Monday, November 7, 2011

Culinary IQ: Monday, November 7, 2011; Overview of Fruits

Fruits vs. Vegetables

Have you ever had that argument over a tomato? Is it a vegetable or a fruit? Technically it is a berry, a subcategory of fruits. Fruits are botanically defined as the ripened ovaries of flowering plants that have seeds. While the most specific definition of a vegetable is the edible portion of plant that cannot be used to reproduce that plant, i.e.: a celery stock, a leaf of lettuce, a carrot or a beet. We tend to classify any produce that lacks sweetness as a vegetable while many of them are botanically fruits.

Over the course of the week I will be discussing some of the various types of fruits, their origins, nutritional values and how they can be used in your cooking. Today I am going to give you a brief overview of the more common fruits in our diets.
A berry is a fruit produced from the single ovary. They may have one or more carpels with a thin covering and fleshy interiors. The seeds are usually embedded in the flesh of the ovary. The most common associate to the name berry is a small edible fruit. From the following examples of berries you will see that they are not always small. Fruits that are technically berries include, bananas, grapes, tomato, pumpkin and watermelon among many others.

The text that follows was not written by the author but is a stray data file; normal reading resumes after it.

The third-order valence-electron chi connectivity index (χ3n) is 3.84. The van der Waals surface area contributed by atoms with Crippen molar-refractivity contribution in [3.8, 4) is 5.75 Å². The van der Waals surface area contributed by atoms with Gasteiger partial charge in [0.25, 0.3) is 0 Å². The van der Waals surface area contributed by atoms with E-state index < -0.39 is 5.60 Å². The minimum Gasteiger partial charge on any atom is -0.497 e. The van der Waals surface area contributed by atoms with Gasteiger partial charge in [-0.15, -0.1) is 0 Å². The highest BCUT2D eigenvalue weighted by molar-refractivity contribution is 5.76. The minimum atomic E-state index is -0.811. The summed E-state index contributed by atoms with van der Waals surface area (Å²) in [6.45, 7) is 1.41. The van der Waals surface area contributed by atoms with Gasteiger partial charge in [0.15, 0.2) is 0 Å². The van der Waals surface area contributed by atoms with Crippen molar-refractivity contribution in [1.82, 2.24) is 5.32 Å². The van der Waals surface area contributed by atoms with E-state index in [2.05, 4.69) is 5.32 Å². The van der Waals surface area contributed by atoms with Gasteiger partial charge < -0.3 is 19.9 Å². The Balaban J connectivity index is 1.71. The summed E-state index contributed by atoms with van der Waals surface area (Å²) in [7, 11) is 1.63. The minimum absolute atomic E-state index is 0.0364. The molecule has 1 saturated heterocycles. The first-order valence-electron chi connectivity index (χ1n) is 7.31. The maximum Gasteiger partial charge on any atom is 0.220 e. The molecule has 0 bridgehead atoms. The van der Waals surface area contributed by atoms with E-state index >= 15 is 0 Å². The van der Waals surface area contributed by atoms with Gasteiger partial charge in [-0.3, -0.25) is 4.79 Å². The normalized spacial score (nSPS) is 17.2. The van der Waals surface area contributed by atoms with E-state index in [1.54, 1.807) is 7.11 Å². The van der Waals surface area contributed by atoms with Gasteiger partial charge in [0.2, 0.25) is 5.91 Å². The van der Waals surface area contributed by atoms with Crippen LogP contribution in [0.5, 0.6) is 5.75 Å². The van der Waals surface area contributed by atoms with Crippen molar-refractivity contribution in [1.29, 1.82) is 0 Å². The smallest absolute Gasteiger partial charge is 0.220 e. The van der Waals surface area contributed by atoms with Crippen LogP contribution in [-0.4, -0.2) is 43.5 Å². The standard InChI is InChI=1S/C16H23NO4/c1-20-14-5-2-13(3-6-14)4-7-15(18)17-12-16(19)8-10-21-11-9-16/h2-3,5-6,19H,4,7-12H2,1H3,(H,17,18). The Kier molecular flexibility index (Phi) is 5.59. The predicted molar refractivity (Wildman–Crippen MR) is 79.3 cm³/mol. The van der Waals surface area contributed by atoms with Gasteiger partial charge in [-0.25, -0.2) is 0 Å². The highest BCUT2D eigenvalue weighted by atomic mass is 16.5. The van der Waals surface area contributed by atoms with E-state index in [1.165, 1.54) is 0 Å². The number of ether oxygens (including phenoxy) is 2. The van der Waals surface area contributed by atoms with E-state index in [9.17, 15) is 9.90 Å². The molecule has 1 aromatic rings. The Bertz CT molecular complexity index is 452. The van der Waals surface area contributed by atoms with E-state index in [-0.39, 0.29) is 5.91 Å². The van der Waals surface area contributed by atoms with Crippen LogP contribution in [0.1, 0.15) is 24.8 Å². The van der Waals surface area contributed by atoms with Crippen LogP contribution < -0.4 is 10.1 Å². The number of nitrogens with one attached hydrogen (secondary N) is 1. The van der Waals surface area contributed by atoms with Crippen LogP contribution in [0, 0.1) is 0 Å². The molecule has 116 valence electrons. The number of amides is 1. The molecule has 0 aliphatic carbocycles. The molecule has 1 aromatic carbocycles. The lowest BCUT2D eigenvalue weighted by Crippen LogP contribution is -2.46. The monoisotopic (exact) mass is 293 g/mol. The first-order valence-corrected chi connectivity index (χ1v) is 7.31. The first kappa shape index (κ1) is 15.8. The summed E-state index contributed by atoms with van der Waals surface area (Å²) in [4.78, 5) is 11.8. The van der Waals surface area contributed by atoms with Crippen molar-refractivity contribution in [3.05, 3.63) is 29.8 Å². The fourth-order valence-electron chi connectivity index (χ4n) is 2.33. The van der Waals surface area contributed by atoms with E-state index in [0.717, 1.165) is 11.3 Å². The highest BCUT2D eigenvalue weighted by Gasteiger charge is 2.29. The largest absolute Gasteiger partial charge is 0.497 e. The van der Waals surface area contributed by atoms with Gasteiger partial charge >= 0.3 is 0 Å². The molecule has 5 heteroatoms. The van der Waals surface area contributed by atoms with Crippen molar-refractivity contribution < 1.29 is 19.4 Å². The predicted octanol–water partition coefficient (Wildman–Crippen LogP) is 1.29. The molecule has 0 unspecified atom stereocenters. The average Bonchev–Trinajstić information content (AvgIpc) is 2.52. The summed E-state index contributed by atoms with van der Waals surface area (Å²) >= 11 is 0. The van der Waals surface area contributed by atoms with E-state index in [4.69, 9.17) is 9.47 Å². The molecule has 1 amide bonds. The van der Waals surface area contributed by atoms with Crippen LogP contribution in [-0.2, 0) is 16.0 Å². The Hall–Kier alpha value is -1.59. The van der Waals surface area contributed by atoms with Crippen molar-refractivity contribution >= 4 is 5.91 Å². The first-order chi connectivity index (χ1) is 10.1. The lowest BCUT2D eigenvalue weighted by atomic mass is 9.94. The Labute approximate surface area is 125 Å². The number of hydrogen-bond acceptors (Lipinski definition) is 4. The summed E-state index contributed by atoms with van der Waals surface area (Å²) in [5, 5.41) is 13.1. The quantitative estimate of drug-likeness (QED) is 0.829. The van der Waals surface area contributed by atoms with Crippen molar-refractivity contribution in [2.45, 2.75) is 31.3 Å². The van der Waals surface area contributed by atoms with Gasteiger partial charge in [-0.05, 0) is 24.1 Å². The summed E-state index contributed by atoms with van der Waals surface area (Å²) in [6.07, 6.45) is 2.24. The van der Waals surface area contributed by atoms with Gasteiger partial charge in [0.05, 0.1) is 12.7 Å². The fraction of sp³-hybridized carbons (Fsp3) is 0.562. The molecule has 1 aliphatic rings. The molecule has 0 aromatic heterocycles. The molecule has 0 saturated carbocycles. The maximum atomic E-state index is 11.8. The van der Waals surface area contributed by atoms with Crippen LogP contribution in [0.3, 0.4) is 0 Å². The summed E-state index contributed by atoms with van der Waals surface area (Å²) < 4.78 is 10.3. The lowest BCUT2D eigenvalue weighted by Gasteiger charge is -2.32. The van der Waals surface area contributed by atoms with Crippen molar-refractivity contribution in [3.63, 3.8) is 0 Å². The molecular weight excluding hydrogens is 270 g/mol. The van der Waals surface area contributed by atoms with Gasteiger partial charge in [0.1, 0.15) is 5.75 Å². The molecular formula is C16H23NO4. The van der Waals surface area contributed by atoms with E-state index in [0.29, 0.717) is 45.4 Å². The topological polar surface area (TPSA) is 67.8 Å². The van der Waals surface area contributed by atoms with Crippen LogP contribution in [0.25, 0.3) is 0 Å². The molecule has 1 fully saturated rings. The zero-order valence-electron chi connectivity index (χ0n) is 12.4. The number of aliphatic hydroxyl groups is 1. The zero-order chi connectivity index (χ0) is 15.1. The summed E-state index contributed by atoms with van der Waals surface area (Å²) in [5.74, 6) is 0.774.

A stone fruit or drupe is a fruit in which an outer fleshy part surrounds a shell with a seed inside. Surprisingly the almond is a drupe and not a nut. The almond is actually the seed inside the shell of the fruit. Other examples of drupes include, coffee, coconut, date, mango, cherry, pistachios, peaches, plums as well as many others.

A nut in botany is a simple dry fruit with one seed (rarely two) in which the ovary wall becomes very hard (stony or woody) at maturity, and where the seed remains attached or fused with the ovary wall, all nuts are indehiscent (not opening at maturity). Examples of nuts include chestnuts and hazelnuts. We commonly define many species as nuts that do not meet the botanical definition. Almonds, pecans and walnuts are technically the seeds of drupe fruits. The cashew is a seed and the peanut is technically a legume.

I am sure we will continue to use the more commonly used classifications of fruits but it is interesting to know a little about the actual classifications. 

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